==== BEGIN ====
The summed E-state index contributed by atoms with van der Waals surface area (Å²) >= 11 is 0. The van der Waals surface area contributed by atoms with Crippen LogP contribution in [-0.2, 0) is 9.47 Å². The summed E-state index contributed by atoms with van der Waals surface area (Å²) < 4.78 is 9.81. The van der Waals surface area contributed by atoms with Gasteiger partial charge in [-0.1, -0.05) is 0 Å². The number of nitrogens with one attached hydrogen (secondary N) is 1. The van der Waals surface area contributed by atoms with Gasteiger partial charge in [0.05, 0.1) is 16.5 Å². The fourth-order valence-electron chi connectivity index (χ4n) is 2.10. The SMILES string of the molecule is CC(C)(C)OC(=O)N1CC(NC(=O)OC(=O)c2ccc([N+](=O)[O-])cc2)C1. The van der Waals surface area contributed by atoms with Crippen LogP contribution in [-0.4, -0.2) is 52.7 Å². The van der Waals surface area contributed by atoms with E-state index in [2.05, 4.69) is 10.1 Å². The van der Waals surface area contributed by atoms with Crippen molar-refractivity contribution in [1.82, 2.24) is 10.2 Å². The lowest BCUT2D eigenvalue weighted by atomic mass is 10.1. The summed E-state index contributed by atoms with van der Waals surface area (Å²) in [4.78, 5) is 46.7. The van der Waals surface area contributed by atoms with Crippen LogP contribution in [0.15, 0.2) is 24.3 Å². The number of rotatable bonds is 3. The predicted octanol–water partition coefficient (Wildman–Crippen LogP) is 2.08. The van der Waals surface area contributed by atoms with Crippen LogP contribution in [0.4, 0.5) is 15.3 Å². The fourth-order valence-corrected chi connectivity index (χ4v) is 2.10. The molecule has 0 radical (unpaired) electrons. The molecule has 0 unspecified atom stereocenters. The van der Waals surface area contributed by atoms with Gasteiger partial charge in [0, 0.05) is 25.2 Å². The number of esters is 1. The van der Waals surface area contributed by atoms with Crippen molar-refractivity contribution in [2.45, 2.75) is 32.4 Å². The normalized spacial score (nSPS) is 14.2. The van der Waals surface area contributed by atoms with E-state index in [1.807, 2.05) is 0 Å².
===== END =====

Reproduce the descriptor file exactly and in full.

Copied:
The summed E-state index contributed by atoms with van der Waals surface area (Å²) >= 11 is 0. The van der Waals surface area contributed by atoms with Crippen LogP contribution in [-0.2, 0) is 9.47 Å². The summed E-state index contributed by atoms with van der Waals surface area (Å²) < 4.78 is 9.81. The van der Waals surface area contributed by atoms with Gasteiger partial charge in [-0.1, -0.05) is 0 Å². The number of nitrogens with one attached hydrogen (secondary N) is 1. The van der Waals surface area contributed by atoms with Gasteiger partial charge in [0.05, 0.1) is 16.5 Å². The fourth-order valence-electron chi connectivity index (χ4n) is 2.10. The SMILES string of the molecule is CC(C)(C)OC(=O)N1CC(NC(=O)OC(=O)c2ccc([N+](=O)[O-])cc2)C1. The van der Waals surface area contributed by atoms with Crippen LogP contribution in [-0.4, -0.2) is 52.7 Å². The van der Waals surface area contributed by atoms with E-state index in [2.05, 4.69) is 10.1 Å². The van der Waals surface area contributed by atoms with Crippen molar-refractivity contribution in [1.82, 2.24) is 10.2 Å². The lowest BCUT2D eigenvalue weighted by atomic mass is 10.1. The summed E-state index contributed by atoms with van der Waals surface area (Å²) in [4.78, 5) is 46.7. The van der Waals surface area contributed by atoms with Crippen LogP contribution in [0.15, 0.2) is 24.3 Å². The number of rotatable bonds is 3. The predicted octanol–water partition coefficient (Wildman–Crippen LogP) is 2.08. The van der Waals surface area contributed by atoms with Crippen LogP contribution in [0.4, 0.5) is 15.3 Å². The fourth-order valence-corrected chi connectivity index (χ4v) is 2.10. The molecule has 0 radical (unpaired) electrons. The molecule has 0 unspecified atom stereocenters. The van der Waals surface area contributed by atoms with Gasteiger partial charge in [0, 0.05) is 25.2 Å². The number of esters is 1. The van der Waals surface area contributed by atoms with Crippen molar-refractivity contribution in [2.45, 2.75) is 32.4 Å². The normalized spacial score (nSPS) is 14.2. The van der Waals surface area contributed by atoms with E-state index in [1.807, 2.05) is 0 Å².